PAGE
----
Prescott was a health scientist administrator at the National Institute of Child Health and Human Development (NICHD), one of the Institutes of the US National Institutes of Health (NIH) from 1966 to 1980. He created and directed the Developmental Behavioral Biology Program at the NICHD where he initiated NICHD-supported research programs to study the relationship between mother-child bonding and the development of social abilities in adult life. Inspired by Harry Harlow's famous experiments on rhesus monkeys, which established a link between neurotic behavior and isolation from a care-giving mother, Prescott further proposed that a key component to development comes from the somesthetic processes (body touch) and vestibular-cerebellar processes (body movement) induced by mother-child interactions, and that deprivation of this stimulation causes brain abnormalities. By analogy to the neurotic behavior in monkeys, he suggested that these developmental abnormalities are a major cause of adult violence amongst humans.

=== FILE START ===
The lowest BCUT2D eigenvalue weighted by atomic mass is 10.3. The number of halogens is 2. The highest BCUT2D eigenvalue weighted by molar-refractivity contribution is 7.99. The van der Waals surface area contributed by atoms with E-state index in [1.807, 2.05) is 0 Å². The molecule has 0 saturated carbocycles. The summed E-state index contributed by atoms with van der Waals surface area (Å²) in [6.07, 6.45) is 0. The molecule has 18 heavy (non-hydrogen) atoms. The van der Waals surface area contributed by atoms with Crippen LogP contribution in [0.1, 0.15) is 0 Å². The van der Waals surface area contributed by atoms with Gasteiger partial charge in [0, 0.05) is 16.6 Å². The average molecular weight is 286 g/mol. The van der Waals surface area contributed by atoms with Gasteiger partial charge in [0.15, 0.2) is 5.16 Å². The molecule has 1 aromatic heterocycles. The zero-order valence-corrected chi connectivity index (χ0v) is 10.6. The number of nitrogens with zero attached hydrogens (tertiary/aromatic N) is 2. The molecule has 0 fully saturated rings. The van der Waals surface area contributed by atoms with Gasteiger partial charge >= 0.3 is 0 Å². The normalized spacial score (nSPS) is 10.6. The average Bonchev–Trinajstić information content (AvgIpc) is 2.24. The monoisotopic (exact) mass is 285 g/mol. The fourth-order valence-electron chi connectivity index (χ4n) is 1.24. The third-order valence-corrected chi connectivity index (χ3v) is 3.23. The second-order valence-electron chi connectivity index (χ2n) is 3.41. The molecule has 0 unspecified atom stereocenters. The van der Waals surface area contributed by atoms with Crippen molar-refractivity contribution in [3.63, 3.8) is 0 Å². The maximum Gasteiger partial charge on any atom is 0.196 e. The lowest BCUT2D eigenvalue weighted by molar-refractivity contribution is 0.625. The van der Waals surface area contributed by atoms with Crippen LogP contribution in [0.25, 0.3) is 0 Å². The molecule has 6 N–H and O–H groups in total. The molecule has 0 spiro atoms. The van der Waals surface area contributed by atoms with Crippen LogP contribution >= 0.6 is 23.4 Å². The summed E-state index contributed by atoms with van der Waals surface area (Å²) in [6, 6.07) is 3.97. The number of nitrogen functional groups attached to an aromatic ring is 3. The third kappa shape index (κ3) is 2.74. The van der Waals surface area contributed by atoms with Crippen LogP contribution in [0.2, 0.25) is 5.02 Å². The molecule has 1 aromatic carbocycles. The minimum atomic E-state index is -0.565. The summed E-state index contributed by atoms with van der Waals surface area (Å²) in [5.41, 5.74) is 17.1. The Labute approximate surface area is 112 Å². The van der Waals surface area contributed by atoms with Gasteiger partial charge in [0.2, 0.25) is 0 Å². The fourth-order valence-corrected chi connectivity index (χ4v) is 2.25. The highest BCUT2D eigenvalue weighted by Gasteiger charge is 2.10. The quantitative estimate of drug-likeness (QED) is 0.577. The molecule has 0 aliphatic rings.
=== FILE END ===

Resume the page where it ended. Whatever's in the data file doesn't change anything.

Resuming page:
Prescott followed up on this study of behavioral effects through anthropological surveys of various cultures including the effects of sensory deprivation of human sexual pleasure and affection during adolescence, which he wrote up in the paper Body Pleasure and the Origins of Violence. In this paper, he presents evidence suggesting that societies open to touch and sexuality suffer from less violence than intolerant societies. He has derived from this a theory of somatosensory-affectional deprivation (S-SAD).
Prescott also served as assistant head of the Psychology Branch of the Office of Naval Research (1963 to 1966) and as president of the Maryland Psychological Association (1970 to 1971).